@Kevin Mitchell

Let the attack continue, shall we? Or rather feelings of being attacked? There're no safe zones on BP that I'm aware of. :) Shots fired in the most peaceful way possible, though.

If you compare your initial post with your follow-up, you will notice how much was withheld. Now your plan makes sense. Let me point out what I see as potential issues with your strategic thinking. You found some favorable source of funding for your next 4 properties, and you can't qualify by yourselves. So you decided to give up half of the pie in order to not lose the entire pie. 

First issue. You conceded that you could fund properties #1 and #4 yourself. So you could either own 100% of 2 houses out of 4 or you could own 50% of all 4 houses. Seems that you have HALF of the pie either way, doesn't it? Your wealth opportunities are basically identical both ways. But 100% of 2 houses eliminates all the hassles and costs of a partnership, all the challenges of mixing business with family, and half of the maintenance headaches. Sounds like a winner to me.

The only reason to choose 50% of 4 houses over 100% of 2 would be to help your father get his piece of the pie. Which is a NON-business reason. I'm not trying to tell you how to make your decisions, it is your business and your family. I just urge you to be honest with yourself as to why you're making decisions. Would you make the same choice (50% of 4 v. 100% of 2) with an unrelated business partner? 

Second issue. There're 50 ways to leave your lover (google Paul Simon), and at least that many ways to finance properties. You could explore alternative funding sources. While it will possibly eat into your margins, it will allow you to own 100% of everything. 100% of a slightly less profitable business beats 50% of a slightly more profitable business, in my non-MBA opinion. Especially when the slightly less profitable business is TWICE the size.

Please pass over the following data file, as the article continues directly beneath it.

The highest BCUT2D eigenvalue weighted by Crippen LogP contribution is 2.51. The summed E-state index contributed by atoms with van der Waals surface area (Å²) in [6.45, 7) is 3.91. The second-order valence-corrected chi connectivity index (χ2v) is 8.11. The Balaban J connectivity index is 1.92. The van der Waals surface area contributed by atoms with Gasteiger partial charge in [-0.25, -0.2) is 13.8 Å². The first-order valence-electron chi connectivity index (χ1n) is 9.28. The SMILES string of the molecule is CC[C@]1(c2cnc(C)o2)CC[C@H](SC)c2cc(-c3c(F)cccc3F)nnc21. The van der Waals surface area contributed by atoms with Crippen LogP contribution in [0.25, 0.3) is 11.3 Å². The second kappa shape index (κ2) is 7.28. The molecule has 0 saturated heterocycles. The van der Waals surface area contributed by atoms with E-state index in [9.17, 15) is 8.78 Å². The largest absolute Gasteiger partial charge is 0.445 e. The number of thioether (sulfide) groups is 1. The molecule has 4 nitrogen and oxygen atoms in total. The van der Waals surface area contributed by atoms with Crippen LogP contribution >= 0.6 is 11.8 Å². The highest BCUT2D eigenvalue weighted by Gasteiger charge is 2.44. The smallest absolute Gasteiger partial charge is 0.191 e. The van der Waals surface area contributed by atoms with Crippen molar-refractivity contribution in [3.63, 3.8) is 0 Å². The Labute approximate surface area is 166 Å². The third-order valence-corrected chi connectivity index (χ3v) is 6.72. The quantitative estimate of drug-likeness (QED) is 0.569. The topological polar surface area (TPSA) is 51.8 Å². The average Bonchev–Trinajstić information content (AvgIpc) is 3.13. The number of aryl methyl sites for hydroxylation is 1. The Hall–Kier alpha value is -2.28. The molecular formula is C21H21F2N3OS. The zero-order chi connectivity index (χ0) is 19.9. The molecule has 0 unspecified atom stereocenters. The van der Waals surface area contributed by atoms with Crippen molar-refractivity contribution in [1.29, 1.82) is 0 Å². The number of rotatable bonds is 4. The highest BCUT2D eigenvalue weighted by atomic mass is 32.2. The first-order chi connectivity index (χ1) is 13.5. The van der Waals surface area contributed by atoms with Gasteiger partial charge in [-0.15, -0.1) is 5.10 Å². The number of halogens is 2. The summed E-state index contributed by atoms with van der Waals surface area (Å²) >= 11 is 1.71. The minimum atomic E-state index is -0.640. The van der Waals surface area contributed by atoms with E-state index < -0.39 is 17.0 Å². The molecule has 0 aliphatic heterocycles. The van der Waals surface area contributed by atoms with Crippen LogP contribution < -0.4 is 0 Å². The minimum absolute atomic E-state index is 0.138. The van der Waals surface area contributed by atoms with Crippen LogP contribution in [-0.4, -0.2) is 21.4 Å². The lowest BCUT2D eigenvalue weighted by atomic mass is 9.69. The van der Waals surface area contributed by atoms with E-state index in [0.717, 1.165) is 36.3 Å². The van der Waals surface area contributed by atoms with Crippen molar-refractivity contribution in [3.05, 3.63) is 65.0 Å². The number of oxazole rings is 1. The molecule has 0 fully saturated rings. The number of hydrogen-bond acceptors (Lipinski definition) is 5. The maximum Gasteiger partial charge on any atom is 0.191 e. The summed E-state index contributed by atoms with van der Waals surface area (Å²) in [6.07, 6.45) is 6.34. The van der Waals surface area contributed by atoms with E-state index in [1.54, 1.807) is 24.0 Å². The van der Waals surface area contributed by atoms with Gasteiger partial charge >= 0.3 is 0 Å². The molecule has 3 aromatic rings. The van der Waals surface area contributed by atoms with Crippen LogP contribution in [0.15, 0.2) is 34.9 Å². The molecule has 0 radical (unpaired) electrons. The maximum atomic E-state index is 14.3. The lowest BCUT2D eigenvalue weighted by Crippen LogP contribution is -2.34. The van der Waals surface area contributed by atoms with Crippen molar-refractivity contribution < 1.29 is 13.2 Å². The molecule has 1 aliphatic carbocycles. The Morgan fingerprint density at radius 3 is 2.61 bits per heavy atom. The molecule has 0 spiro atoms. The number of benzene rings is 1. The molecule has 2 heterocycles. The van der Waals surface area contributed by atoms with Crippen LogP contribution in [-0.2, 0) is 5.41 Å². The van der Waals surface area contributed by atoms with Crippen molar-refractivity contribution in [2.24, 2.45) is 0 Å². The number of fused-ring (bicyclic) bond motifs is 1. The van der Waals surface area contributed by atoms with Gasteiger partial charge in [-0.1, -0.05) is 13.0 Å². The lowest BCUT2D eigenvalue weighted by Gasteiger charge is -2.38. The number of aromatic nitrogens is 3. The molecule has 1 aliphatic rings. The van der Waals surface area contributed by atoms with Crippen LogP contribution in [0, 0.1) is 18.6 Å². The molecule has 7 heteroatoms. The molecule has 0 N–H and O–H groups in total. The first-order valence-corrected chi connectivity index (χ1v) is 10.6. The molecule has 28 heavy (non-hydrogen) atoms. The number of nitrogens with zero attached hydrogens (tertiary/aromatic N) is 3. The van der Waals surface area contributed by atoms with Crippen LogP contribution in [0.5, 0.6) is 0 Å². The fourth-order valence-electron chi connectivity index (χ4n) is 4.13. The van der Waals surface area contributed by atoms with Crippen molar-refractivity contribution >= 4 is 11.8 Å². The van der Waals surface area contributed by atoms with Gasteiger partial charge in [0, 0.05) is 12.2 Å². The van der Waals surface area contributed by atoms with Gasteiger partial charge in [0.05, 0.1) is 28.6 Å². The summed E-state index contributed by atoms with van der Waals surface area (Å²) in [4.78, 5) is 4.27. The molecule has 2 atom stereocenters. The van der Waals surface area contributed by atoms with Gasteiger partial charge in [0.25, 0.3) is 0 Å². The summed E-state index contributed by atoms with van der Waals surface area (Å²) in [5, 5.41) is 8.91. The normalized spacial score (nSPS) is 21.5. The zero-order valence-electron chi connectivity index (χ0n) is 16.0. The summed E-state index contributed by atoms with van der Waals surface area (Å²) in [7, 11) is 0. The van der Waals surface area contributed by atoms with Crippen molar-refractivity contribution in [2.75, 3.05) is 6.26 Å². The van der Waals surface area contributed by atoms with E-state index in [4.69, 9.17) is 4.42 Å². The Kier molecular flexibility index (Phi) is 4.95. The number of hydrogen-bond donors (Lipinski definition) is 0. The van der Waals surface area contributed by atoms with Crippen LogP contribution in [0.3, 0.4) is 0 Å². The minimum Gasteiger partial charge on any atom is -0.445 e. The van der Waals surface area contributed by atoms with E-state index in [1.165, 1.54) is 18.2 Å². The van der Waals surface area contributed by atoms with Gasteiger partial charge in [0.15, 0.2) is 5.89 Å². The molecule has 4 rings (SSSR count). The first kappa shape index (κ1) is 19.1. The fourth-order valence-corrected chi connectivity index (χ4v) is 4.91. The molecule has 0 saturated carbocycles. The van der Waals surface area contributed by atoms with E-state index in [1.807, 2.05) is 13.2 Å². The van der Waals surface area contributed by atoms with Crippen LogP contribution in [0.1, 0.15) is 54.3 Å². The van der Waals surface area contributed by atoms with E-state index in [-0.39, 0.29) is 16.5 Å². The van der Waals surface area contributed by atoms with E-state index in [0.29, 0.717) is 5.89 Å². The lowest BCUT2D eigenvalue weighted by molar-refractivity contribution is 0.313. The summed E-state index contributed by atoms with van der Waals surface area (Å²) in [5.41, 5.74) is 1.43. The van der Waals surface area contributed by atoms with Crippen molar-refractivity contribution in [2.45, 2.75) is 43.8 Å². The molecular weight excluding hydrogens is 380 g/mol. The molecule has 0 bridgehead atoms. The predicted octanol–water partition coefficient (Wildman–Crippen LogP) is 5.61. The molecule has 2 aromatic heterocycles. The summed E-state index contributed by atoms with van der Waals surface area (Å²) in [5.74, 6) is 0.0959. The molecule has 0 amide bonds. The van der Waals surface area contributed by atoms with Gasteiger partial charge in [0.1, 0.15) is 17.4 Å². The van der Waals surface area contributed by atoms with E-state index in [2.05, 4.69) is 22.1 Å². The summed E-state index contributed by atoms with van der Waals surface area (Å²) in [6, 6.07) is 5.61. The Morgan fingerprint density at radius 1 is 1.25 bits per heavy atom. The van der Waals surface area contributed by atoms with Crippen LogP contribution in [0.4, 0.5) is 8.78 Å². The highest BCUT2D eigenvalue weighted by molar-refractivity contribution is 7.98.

Again, seemingly the deciding factor here is helping your Dad. Nothing wrong with it. As a father of adult boys myself, I can appreciate it. As a business advisor, I will again suggest absolute clarity of your decision-making factors.

PS. I would probably decline becoming a business partner of my own sons, and I suspect so would they.

@Kevin Mitchell

As to the process of implementing your plan. 

Route 1. Since your dad will not be involved in managing the operation, he could simply be a secured private lender. In exchange for his capital, he will receive guaranteed income stream, he will not be responsible for contingencies or (gulp) financial losses if something goes wrong, and he will not be exposed to legal liability as a landlord. He has more security, none of the headaches, but he has less upside potential (which could be addressed differently if you desire to reward him with a share of future appreciation).

Route 2. 51/49 partnership. Thumbs up on considering 51/49! Yes, controlling the decision making and avoiding deadlocks is crucial. Highly recommend: pay yourself for managing the operation before splitting the profits 51/49.

You can guess which route I prefer.

I cannot recommend anything other than an attorney experienced with structuring these deals, either of the two routes. An ironclad agreement spelling out all possible what-ifs is absolutely essential. More so with the partnership. And it has to be customized. Boilerplate legal documents are only good for getting boiled.

Good luck!

Originally posted by @Kevin Mitchell

@Michael Plaks You really have me re-thinking this and for all the info, thank you. Mind sharing other financing options so maybe I could do all these deals with just my wife and I? I’m not familiar with private lending or where to start looking

There is a forum here on BP dedicated to financing:

Also, multiple blog posts and podcast episodes. And several books on private lending are available on Amazon. Good luck.